1. Help with Poisson Distribution!

The mean of a Poisson random variable X is μ = 9. Compute
P(μ-2σ < X < μ + 2σ).

My reasoning is as follows:
P(9-2(9) < X < 9 + 2(9)) = P(-9 < X <27) . This is all I can think about doing at the moment. Feedback would be appreciated.

2. Originally Posted by MathRules!
The mean of a Poisson random variable X is μ = 9. Compute
P(μ-2σ < X < μ + 2σ).

My reasoning is as follows:
P(9-2(9) < X < 9 + 2(9)) = P(-9 < X <27) . This is all I can think about doing at the moment. Feedback would be appreciated.
$\displaystyle \sigma^2 = 9 \Rightarrow \sigma = \sqrt{9} = 3$.

Calculate $\displaystyle \Pr(3 < X < 15) = \Pr(4 \leq X \leq 14)$. There's no easy way of doing this by hand - you just have to calculate each probability and then add them all up.

You might be able to use the rule of thumb .... It will depend on what accuracy is required.

3. Most books have tables of the Possion.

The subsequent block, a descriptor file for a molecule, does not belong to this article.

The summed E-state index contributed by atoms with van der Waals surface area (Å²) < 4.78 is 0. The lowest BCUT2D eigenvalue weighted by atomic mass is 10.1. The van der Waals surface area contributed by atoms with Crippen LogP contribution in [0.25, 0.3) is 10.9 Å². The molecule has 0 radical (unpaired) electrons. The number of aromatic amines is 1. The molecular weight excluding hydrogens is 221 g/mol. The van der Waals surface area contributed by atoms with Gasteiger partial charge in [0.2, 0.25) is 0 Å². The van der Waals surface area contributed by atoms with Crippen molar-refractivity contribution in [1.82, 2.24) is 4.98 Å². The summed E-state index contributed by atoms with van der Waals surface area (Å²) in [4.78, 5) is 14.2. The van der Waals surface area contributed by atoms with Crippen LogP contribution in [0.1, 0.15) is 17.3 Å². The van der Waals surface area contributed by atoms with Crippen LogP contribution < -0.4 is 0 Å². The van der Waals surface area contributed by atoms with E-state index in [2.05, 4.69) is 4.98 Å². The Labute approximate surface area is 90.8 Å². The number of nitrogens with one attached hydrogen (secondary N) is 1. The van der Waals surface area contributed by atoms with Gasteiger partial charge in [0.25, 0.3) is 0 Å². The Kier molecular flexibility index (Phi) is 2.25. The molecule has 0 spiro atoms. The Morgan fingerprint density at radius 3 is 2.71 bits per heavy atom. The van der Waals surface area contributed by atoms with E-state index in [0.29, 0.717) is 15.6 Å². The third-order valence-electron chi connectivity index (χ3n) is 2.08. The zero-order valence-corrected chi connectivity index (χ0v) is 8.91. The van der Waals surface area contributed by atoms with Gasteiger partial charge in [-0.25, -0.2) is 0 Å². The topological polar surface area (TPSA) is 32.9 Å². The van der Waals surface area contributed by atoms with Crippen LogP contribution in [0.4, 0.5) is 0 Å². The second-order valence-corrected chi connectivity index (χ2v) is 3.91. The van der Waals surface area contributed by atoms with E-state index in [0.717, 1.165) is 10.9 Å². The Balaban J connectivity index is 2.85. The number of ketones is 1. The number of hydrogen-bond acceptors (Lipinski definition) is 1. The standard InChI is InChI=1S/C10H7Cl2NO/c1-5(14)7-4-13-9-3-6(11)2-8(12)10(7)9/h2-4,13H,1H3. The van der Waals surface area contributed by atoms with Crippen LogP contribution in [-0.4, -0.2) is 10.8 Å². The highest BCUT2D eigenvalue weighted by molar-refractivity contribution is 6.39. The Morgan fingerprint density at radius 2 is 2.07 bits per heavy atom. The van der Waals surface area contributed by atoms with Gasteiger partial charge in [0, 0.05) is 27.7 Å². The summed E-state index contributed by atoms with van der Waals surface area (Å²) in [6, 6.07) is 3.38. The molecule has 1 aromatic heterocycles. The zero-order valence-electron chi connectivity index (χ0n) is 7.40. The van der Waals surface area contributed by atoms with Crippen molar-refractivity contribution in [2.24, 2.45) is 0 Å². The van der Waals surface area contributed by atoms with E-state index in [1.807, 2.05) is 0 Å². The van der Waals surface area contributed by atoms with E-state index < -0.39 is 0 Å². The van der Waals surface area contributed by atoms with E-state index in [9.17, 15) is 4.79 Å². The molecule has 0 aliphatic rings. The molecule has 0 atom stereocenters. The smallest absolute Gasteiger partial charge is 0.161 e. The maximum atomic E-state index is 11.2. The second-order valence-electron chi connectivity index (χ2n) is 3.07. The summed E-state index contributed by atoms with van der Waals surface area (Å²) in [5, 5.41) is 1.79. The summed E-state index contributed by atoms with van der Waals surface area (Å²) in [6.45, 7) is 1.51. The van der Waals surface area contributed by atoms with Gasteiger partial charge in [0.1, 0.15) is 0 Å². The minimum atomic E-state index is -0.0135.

This would be F(14)-F(3),
where you need to find the $\displaystyle \lambda=9$ table.

4. Originally Posted by mr fantastic
$\displaystyle \sigma^2 = 9 \Rightarrow \sigma = \sqrt{9} = 3$.

Calculate $\displaystyle \Pr(3 < X < 15) = \Pr(4 \leq X \leq 14)$. There's no easy way of doing this by hand - you just have to calculate each probability and then add them all up.

You might be able to use the rule of thumb .... It will depend on what accuracy is required.
Ohh, I see.

so I added the summation from 4 to 14 and have obtained that it is about 0.9373

5. That's correct to 4 places. F(14)=.9585 and F(3)=.0212.
The difference is .9373. Note that
$\displaystyle F(14)=P(X=0)+P(X=1)+\cdots +P(X=14)$
and
$\displaystyle F(3)=P(X=0)+P(X=1)+P(X=2)+P(X=3)$.
If you want to sum these 11 probabilities, one thing you should do is factor out the common term $\displaystyle e^{-\lambda}$

6. Originally Posted by matheagle
That's correct to 4 places. F(14)=.9585 and F(3)=.0212.
The difference is .9373. Note that
$\displaystyle F(14)=P(X=0)+P(X=1)+\cdots +P(X=14)$
and
$\displaystyle F(3)=P(X=0)+P(X=1)+P(X=2)+P(X=3)$.
If you want to sum these 11 probabilities, one thing you should do is factor out the common term $\displaystyle e^{-\lambda}$
Why didn't I think of that? ..... That is very smart! I will do that from now on.

7. It's more experience than smart.
That's why I make my students do the homework.
I assign a lot, but I put those same problems on the exams and quizzes.
They do their homework, they get good grades and I know they are learning. It works.